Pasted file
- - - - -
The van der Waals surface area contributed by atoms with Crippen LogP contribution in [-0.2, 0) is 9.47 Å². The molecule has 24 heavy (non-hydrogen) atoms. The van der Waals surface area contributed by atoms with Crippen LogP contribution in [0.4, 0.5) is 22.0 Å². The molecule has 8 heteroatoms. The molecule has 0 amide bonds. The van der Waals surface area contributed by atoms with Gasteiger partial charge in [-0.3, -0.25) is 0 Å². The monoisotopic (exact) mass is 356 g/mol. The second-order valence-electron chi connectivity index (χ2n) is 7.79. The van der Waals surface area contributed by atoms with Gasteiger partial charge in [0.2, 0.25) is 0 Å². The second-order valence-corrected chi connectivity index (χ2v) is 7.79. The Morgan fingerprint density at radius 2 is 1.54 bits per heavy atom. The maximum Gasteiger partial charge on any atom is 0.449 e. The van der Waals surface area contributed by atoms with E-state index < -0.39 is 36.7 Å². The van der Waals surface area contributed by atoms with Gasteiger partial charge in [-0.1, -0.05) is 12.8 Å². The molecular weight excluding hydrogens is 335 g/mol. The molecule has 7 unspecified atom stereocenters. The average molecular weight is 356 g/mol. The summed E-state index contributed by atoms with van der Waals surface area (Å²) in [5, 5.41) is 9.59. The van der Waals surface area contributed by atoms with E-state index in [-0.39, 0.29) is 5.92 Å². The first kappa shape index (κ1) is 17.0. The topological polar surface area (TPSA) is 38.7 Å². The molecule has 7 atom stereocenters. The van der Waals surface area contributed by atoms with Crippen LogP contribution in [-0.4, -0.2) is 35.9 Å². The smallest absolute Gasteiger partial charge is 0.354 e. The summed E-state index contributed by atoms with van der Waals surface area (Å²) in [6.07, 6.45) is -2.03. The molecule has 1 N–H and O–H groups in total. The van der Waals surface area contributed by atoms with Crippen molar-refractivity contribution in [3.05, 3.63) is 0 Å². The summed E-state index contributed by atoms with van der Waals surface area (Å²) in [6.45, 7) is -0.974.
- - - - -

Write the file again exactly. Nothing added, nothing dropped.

The van der Waals surface area contributed by atoms with Crippen LogP contribution in [-0.2, 0) is 9.47 Å². The molecule has 24 heavy (non-hydrogen) atoms. The van der Waals surface area contributed by atoms with Crippen LogP contribution in [0.4, 0.5) is 22.0 Å². The molecule has 8 heteroatoms. The molecule has 0 amide bonds. The van der Waals surface area contributed by atoms with Gasteiger partial charge in [-0.3, -0.25) is 0 Å². The monoisotopic (exact) mass is 356 g/mol. The second-order valence-electron chi connectivity index (χ2n) is 7.79. The van der Waals surface area contributed by atoms with Gasteiger partial charge in [0.2, 0.25) is 0 Å². The second-order valence-corrected chi connectivity index (χ2v) is 7.79. The Morgan fingerprint density at radius 2 is 1.54 bits per heavy atom. The maximum Gasteiger partial charge on any atom is 0.449 e. The van der Waals surface area contributed by atoms with E-state index < -0.39 is 36.7 Å². The van der Waals surface area contributed by atoms with Gasteiger partial charge in [-0.1, -0.05) is 12.8 Å². The molecular weight excluding hydrogens is 335 g/mol. The molecule has 7 unspecified atom stereocenters. The average molecular weight is 356 g/mol. The summed E-state index contributed by atoms with van der Waals surface area (Å²) in [5, 5.41) is 9.59. The van der Waals surface area contributed by atoms with E-state index in [-0.39, 0.29) is 5.92 Å². The first kappa shape index (κ1) is 17.0. The topological polar surface area (TPSA) is 38.7 Å². The molecule has 7 atom stereocenters. The van der Waals surface area contributed by atoms with Crippen LogP contribution in [-0.4, -0.2) is 35.9 Å². The smallest absolute Gasteiger partial charge is 0.354 e. The summed E-state index contributed by atoms with van der Waals surface area (Å²) in [6.07, 6.45) is -2.03. The molecule has 1 N–H and O–H groups in total. The van der Waals surface area contributed by atoms with Crippen molar-refractivity contribution in [3.05, 3.63) is 0 Å². The summed E-state index contributed by atoms with van der Waals surface area (Å²) in [6.45, 7) is -0.974.